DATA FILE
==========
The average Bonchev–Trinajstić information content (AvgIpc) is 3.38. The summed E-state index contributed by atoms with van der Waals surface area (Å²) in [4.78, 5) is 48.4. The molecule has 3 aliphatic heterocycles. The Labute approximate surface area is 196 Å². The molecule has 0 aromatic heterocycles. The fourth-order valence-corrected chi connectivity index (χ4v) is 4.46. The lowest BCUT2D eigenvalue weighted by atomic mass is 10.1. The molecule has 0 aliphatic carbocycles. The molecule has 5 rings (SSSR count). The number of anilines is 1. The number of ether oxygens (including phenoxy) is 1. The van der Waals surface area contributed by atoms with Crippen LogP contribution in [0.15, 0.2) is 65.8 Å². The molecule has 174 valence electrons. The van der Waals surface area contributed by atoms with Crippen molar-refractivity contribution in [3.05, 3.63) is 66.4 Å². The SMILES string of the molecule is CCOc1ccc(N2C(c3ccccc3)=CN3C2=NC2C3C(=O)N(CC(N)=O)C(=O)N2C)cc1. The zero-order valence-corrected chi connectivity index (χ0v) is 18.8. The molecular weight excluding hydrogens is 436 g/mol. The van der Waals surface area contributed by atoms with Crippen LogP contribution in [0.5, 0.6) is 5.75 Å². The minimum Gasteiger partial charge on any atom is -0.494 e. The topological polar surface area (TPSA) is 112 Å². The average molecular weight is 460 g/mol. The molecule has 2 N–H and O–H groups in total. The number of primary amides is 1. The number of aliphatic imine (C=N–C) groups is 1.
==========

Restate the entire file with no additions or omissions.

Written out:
The average Bonchev–Trinajstić information content (AvgIpc) is 3.38. The summed E-state index contributed by atoms with van der Waals surface area (Å²) in [4.78, 5) is 48.4. The molecule has 3 aliphatic heterocycles. The Labute approximate surface area is 196 Å². The molecule has 0 aromatic heterocycles. The fourth-order valence-corrected chi connectivity index (χ4v) is 4.46. The lowest BCUT2D eigenvalue weighted by atomic mass is 10.1. The molecule has 0 aliphatic carbocycles. The molecule has 5 rings (SSSR count). The number of anilines is 1. The number of ether oxygens (including phenoxy) is 1. The van der Waals surface area contributed by atoms with Crippen LogP contribution in [0.15, 0.2) is 65.8 Å². The molecule has 174 valence electrons. The van der Waals surface area contributed by atoms with Crippen molar-refractivity contribution in [3.05, 3.63) is 66.4 Å². The SMILES string of the molecule is CCOc1ccc(N2C(c3ccccc3)=CN3C2=NC2C3C(=O)N(CC(N)=O)C(=O)N2C)cc1. The zero-order valence-corrected chi connectivity index (χ0v) is 18.8. The molecular weight excluding hydrogens is 436 g/mol. The van der Waals surface area contributed by atoms with Crippen LogP contribution in [0.5, 0.6) is 5.75 Å². The minimum Gasteiger partial charge on any atom is -0.494 e. The topological polar surface area (TPSA) is 112 Å². The average molecular weight is 460 g/mol. The molecule has 2 N–H and O–H groups in total. The number of primary amides is 1. The number of aliphatic imine (C=N–C) groups is 1.